Ellen K said...

If you want a clearer view of why such public health measures are needed, google Ennis Tx and tuberculosis. It seems a teacher with active TB exposed countless students and who knows how many other friends, peers, associates and citizens. Right now over 100 kids are going through secondary screening for a disease that was uncommon. What's odd is that as a teacher I had to have a TB test. I wonder if this teacher traveled to another country where TB is common or if, in their haste to fill key positions, the Ennis ISD simply skipped this step. Whatever the cause, the result could be costly medical and other damages. Sadly, an infant in that area has been hospitalized with signs of TB. I'm old enough to remember the last Polio scare in the early 60's. I don't think we want to see this again. People who refuse to take simply measures to protect their kids aren't exercising their "rights" they are imposing their arrogance on innocent people their kids could infect.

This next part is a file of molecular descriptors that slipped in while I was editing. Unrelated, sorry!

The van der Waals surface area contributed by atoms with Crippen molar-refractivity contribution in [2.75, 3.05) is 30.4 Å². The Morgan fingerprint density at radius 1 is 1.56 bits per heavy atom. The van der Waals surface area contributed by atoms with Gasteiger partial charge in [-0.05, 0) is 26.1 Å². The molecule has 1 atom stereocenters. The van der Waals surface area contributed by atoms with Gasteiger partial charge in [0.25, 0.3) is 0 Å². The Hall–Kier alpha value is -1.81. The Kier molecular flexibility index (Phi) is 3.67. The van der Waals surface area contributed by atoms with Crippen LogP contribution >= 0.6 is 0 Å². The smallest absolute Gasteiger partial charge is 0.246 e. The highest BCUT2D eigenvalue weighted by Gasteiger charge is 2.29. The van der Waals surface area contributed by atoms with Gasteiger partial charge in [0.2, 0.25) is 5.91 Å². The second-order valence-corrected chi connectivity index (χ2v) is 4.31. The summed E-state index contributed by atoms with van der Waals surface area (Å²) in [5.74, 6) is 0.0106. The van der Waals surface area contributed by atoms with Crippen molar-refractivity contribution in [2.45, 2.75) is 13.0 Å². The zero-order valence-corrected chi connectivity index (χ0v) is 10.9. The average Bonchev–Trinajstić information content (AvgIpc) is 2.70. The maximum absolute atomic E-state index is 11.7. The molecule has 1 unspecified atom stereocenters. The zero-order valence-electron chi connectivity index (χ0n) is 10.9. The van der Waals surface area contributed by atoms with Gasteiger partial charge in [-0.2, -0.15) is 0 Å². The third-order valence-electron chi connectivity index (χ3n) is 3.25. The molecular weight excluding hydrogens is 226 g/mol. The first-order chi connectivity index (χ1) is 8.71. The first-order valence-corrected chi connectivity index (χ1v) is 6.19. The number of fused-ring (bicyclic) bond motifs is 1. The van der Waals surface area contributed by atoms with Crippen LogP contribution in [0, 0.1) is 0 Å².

Happy Elf Mom said...

I want the OPV instead of IPV for my family. Can I get it? No. The vaccine industry, I guess, doesn't make enough money per dose on the OPV even though (check the science on this!) IT IS MORE EFFECTIVE. Polio is nothing to mess with, either, I agree. But you can't tell me that the vaccination campaigns have nothing to do with selling people something that is not necessarily in the interests of public health, esp. considering OPV is way cheaper. Or that there is no way for parents of vaccine-injured children to sue the high holy crap out of vaccine makers. The system is plain old wrong and balanced in favour of the vaccine industry. I'm not a conspiracy theorist, and I do vaccinate (not chickenpox tho'), and I do see the good vaccines can do, but that's just the way I see it.

The simple fact is that people DO get sick DESPITE vaccinations. Would you rather hang out with vaccinated me when I had the measles, or some non-vaccinated person who didn't ever contract it? I think isolating sick people is more effective than scapegoating unvaccinated people.

Though BTW Ellen, I have asked about a vaccine for tuberculosis when my children were younger and was told there was no such thing available. So I would NOT blame these families. This is the same information I was given and I have actively sought TB vaccine for my kids.